Palaeoshoreline records of glacial isostatic adjustment in the Dry Valleys region, Antarctica
Stephanie A. Konfal, T. J. Wilson, B. L. Hall, 2013. "Palaeoshoreline records of glacial isostatic adjustment in the Dry Valleys region, Antarctica", Antarctic Palaeoenvironments and Earth-Surface Processes, M. J. Hambrey, P. F. Barker, P. J. Barrett, V. Bowman, B. Davies, J. L. Smellie, M. Tranter
Download citation file:
We present a new record of crustal deformation for the Dry Valleys and surrounding region of Antarctica. Values of crustal tilt resulting from the differential uplift of lacustrine strandlines are derived and linked with age data to provide a history of solid earth deformation since deglaciation. We present tilt directions and gradients for 13 strandlines formed c. 18 100–2100 cal yr BP. Derived gradient magnitudes increase exponentially with age and indicate an ongoing response to deglaciation since the Last Glacial Maximum. Azimuths of crustal tilting are consistently down to the SE towards West Antarctica. This tilt pattern is opposite to that predicted by models of glacial isostatic adjustment for Antarctica. Tilt magnitudes are significantly larger than tilted strandlines documented elsewhere in the world, suggesting an influence from thin crust and weak mantle underlying the region. This study presents the first use of lacustrine strandline tilts to document crustal deformation due to glacial unloading in Antarctica and provides an important new datum for constraining glacial isostatic adjustment models.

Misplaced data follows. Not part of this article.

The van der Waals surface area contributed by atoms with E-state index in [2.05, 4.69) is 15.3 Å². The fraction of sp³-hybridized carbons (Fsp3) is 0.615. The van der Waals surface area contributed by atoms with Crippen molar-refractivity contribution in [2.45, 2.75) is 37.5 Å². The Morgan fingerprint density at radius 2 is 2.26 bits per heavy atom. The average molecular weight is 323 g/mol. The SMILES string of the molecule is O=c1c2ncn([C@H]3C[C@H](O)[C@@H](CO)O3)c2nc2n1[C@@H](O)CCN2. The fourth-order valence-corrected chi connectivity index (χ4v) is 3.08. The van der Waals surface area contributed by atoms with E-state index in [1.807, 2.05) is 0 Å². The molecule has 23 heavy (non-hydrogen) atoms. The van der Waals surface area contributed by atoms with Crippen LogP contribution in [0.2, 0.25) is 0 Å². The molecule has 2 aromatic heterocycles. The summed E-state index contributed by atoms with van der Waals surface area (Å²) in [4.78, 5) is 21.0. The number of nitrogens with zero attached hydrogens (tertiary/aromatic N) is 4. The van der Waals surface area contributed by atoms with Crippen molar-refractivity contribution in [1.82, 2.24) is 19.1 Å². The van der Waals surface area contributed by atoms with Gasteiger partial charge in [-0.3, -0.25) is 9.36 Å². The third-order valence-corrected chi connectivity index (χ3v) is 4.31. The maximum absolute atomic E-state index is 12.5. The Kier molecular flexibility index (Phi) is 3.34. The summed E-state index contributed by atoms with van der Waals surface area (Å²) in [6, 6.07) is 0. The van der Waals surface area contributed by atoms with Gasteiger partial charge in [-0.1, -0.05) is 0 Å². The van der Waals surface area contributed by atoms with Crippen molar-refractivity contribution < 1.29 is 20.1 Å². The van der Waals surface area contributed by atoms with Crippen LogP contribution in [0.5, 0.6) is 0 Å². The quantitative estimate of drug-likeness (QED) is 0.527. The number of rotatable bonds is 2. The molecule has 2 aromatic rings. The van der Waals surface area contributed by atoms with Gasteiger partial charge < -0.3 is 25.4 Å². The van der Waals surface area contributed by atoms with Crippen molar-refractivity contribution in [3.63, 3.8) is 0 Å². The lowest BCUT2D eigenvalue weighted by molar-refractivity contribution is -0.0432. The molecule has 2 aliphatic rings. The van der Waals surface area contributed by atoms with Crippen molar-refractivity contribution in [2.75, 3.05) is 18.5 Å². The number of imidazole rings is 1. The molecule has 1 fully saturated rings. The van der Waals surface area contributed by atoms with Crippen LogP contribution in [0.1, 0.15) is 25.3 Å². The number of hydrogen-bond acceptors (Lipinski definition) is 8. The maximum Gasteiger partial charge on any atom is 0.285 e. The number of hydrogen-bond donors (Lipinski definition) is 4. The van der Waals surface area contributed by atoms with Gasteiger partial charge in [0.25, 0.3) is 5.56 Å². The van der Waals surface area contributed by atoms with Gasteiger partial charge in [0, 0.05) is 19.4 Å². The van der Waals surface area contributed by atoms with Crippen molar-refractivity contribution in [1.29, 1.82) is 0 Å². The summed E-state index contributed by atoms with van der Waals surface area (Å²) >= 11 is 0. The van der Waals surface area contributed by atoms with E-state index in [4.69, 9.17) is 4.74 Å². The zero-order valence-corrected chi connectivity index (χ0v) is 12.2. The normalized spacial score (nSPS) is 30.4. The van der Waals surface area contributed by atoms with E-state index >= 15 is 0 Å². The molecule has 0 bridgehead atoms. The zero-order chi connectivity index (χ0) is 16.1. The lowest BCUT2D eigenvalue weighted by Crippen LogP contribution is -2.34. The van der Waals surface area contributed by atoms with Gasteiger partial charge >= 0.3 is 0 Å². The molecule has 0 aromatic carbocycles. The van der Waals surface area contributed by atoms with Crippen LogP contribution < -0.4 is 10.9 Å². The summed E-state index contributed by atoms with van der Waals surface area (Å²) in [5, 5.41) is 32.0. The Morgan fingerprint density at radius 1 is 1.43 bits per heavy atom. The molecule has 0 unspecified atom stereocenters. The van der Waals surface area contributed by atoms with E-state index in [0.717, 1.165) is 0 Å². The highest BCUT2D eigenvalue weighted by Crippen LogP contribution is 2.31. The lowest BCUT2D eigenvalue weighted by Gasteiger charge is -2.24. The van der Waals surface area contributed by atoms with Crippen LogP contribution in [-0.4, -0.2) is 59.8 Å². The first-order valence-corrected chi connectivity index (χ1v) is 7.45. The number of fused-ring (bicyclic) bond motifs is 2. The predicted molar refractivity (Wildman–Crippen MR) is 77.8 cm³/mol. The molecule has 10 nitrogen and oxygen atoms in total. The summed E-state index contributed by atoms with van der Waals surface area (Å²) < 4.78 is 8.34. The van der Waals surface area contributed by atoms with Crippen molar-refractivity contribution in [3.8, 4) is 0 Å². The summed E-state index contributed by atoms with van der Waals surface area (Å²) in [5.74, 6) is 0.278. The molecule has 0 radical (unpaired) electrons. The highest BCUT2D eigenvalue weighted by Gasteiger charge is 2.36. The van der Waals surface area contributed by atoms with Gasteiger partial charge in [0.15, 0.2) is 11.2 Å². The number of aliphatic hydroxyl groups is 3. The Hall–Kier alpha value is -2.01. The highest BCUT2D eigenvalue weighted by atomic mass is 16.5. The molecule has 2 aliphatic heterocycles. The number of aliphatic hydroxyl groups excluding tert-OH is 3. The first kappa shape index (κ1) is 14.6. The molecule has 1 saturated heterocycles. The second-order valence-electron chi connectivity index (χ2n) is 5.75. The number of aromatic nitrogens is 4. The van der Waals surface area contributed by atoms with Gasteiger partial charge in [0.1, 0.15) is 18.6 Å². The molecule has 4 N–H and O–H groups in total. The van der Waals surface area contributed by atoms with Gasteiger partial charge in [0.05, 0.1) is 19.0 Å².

Figures & Tables
Antarctic Palaeoenvironments and Earth-Surface Processes
The volume highlights developments in our understanding of the palaeogeographical, palaeobiological, palaeoclimatic and cryospheric evolution of Antarctica. It focuses on the sedimentary record from the Devonian to the Quaternary Period. It features tectonic evolution and stratigraphy, as well as processes taking place adjacent to, beneath and beyond the ice-sheet margin, including the continental shelf.
The contributions in this volume include several invited review papers, as well as original research papers arising from the International Symposium on Antarctic Earth Sciences in Edinburgh, in July 2011. These papers demonstrate a remarkable diversity of Earth science interests in the Antarctic. Following international trends, there is particular emphasis on the Cenozoic Era, reflecting the increasing emphasis on the documentation and understanding of the past record of ice-sheet fluctuations. Furthermore, Antarctic Earth history is providing us with important information about potential future trends, as the impact of global warming is increasingly felt on the continent and its ocean.